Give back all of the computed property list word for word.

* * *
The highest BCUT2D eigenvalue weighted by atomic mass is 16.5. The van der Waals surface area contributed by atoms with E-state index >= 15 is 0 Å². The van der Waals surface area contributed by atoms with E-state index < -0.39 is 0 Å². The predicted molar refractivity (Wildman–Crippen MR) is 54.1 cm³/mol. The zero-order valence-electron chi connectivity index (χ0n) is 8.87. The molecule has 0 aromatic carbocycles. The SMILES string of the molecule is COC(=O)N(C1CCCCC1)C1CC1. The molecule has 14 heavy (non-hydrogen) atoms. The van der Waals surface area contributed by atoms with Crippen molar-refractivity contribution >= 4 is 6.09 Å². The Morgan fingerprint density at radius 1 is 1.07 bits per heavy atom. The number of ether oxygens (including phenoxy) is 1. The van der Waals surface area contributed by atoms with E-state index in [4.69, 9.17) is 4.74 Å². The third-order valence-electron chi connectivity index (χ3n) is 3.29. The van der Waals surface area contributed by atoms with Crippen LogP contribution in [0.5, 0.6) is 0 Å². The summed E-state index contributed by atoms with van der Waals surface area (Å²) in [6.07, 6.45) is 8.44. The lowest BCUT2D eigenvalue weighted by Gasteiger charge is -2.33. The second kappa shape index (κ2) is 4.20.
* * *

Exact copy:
The highest BCUT2D eigenvalue weighted by atomic mass is 16.5. The van der Waals surface area contributed by atoms with E-state index >= 15 is 0 Å². The van der Waals surface area contributed by atoms with E-state index < -0.39 is 0 Å². The predicted molar refractivity (Wildman–Crippen MR) is 54.1 cm³/mol. The zero-order valence-electron chi connectivity index (χ0n) is 8.87. The molecule has 0 aromatic carbocycles. The SMILES string of the molecule is COC(=O)N(C1CCCCC1)C1CC1. The molecule has 14 heavy (non-hydrogen) atoms. The van der Waals surface area contributed by atoms with Crippen molar-refractivity contribution >= 4 is 6.09 Å². The Morgan fingerprint density at radius 1 is 1.07 bits per heavy atom. The number of ether oxygens (including phenoxy) is 1. The van der Waals surface area contributed by atoms with E-state index in [4.69, 9.17) is 4.74 Å². The third-order valence-electron chi connectivity index (χ3n) is 3.29. The van der Waals surface area contributed by atoms with Crippen LogP contribution in [0.5, 0.6) is 0 Å². The summed E-state index contributed by atoms with van der Waals surface area (Å²) in [6.07, 6.45) is 8.44. The lowest BCUT2D eigenvalue weighted by Gasteiger charge is -2.33. The second kappa shape index (κ2) is 4.20.